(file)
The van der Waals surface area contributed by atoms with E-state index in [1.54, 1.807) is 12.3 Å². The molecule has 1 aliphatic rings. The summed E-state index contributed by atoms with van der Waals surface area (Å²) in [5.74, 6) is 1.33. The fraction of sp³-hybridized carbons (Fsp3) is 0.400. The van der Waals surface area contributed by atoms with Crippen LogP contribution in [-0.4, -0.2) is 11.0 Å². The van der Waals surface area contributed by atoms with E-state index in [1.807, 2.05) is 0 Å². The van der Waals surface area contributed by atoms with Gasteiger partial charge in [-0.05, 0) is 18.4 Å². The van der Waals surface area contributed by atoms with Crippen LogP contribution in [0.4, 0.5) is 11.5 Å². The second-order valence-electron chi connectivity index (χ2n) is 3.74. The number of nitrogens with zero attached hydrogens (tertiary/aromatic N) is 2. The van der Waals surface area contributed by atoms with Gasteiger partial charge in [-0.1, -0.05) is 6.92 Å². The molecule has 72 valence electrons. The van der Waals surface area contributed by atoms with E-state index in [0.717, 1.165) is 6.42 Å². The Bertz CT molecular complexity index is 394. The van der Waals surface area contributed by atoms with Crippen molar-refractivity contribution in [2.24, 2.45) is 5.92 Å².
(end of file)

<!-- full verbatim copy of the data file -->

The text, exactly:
The van der Waals surface area contributed by atoms with E-state index in [1.54, 1.807) is 12.3 Å². The molecule has 1 aliphatic rings. The summed E-state index contributed by atoms with van der Waals surface area (Å²) in [5.74, 6) is 1.33. The fraction of sp³-hybridized carbons (Fsp3) is 0.400. The van der Waals surface area contributed by atoms with Crippen LogP contribution in [-0.4, -0.2) is 11.0 Å². The van der Waals surface area contributed by atoms with E-state index in [1.807, 2.05) is 0 Å². The van der Waals surface area contributed by atoms with Gasteiger partial charge in [-0.05, 0) is 18.4 Å². The van der Waals surface area contributed by atoms with Crippen LogP contribution in [0.4, 0.5) is 11.5 Å². The second-order valence-electron chi connectivity index (χ2n) is 3.74. The number of nitrogens with zero attached hydrogens (tertiary/aromatic N) is 2. The van der Waals surface area contributed by atoms with Gasteiger partial charge in [-0.1, -0.05) is 6.92 Å². The molecule has 72 valence electrons. The van der Waals surface area contributed by atoms with E-state index in [0.717, 1.165) is 6.42 Å². The Bertz CT molecular complexity index is 394. The van der Waals surface area contributed by atoms with Crippen molar-refractivity contribution in [2.24, 2.45) is 5.92 Å².